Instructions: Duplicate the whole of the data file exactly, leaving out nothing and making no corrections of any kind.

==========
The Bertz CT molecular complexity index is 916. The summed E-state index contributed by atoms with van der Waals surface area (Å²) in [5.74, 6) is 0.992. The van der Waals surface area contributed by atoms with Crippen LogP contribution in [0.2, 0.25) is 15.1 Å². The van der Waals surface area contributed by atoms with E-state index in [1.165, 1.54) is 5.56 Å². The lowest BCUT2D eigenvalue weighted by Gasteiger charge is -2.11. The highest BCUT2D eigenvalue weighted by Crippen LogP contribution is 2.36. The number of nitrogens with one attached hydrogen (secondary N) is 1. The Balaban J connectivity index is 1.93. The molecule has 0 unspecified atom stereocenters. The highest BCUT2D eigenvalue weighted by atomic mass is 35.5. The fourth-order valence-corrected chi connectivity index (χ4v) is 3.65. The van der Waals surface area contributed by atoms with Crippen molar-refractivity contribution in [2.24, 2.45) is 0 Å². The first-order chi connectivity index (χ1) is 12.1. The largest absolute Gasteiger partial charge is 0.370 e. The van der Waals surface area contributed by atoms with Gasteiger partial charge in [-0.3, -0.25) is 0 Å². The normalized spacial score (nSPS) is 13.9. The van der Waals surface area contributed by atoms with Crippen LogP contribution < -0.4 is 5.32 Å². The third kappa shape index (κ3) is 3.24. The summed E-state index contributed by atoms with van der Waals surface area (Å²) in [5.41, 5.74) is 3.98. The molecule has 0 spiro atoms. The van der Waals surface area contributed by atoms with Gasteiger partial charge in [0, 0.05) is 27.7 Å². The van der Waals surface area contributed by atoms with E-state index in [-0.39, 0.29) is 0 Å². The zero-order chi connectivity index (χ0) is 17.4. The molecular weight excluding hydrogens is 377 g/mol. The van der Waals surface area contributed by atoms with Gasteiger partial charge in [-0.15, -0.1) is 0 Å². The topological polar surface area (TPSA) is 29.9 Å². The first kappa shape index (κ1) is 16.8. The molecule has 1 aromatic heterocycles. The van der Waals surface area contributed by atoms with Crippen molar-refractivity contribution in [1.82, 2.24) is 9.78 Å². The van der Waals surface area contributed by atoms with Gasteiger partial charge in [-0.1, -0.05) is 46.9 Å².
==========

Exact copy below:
The Bertz CT molecular complexity index is 916. The summed E-state index contributed by atoms with van der Waals surface area (Å²) in [5.74, 6) is 0.992. The van der Waals surface area contributed by atoms with Crippen LogP contribution in [0.2, 0.25) is 15.1 Å². The van der Waals surface area contributed by atoms with E-state index in [1.165, 1.54) is 5.56 Å². The lowest BCUT2D eigenvalue weighted by Gasteiger charge is -2.11. The highest BCUT2D eigenvalue weighted by Crippen LogP contribution is 2.36. The number of nitrogens with one attached hydrogen (secondary N) is 1. The Balaban J connectivity index is 1.93. The molecule has 0 unspecified atom stereocenters. The highest BCUT2D eigenvalue weighted by atomic mass is 35.5. The fourth-order valence-corrected chi connectivity index (χ4v) is 3.65. The van der Waals surface area contributed by atoms with Crippen molar-refractivity contribution in [2.24, 2.45) is 0 Å². The first-order chi connectivity index (χ1) is 12.1. The largest absolute Gasteiger partial charge is 0.370 e. The van der Waals surface area contributed by atoms with Gasteiger partial charge in [-0.3, -0.25) is 0 Å². The normalized spacial score (nSPS) is 13.9. The van der Waals surface area contributed by atoms with Crippen LogP contribution < -0.4 is 5.32 Å². The third kappa shape index (κ3) is 3.24. The summed E-state index contributed by atoms with van der Waals surface area (Å²) in [5.41, 5.74) is 3.98. The molecule has 0 spiro atoms. The van der Waals surface area contributed by atoms with Gasteiger partial charge in [0, 0.05) is 27.7 Å². The van der Waals surface area contributed by atoms with E-state index in [-0.39, 0.29) is 0 Å². The zero-order chi connectivity index (χ0) is 17.4. The molecular weight excluding hydrogens is 377 g/mol. The van der Waals surface area contributed by atoms with Gasteiger partial charge in [-0.15, -0.1) is 0 Å². The topological polar surface area (TPSA) is 29.9 Å². The first kappa shape index (κ1) is 16.8. The molecule has 1 aromatic heterocycles. The van der Waals surface area contributed by atoms with Crippen molar-refractivity contribution in [1.82, 2.24) is 9.78 Å². The van der Waals surface area contributed by atoms with Gasteiger partial charge in [-0.1, -0.05) is 46.9 Å².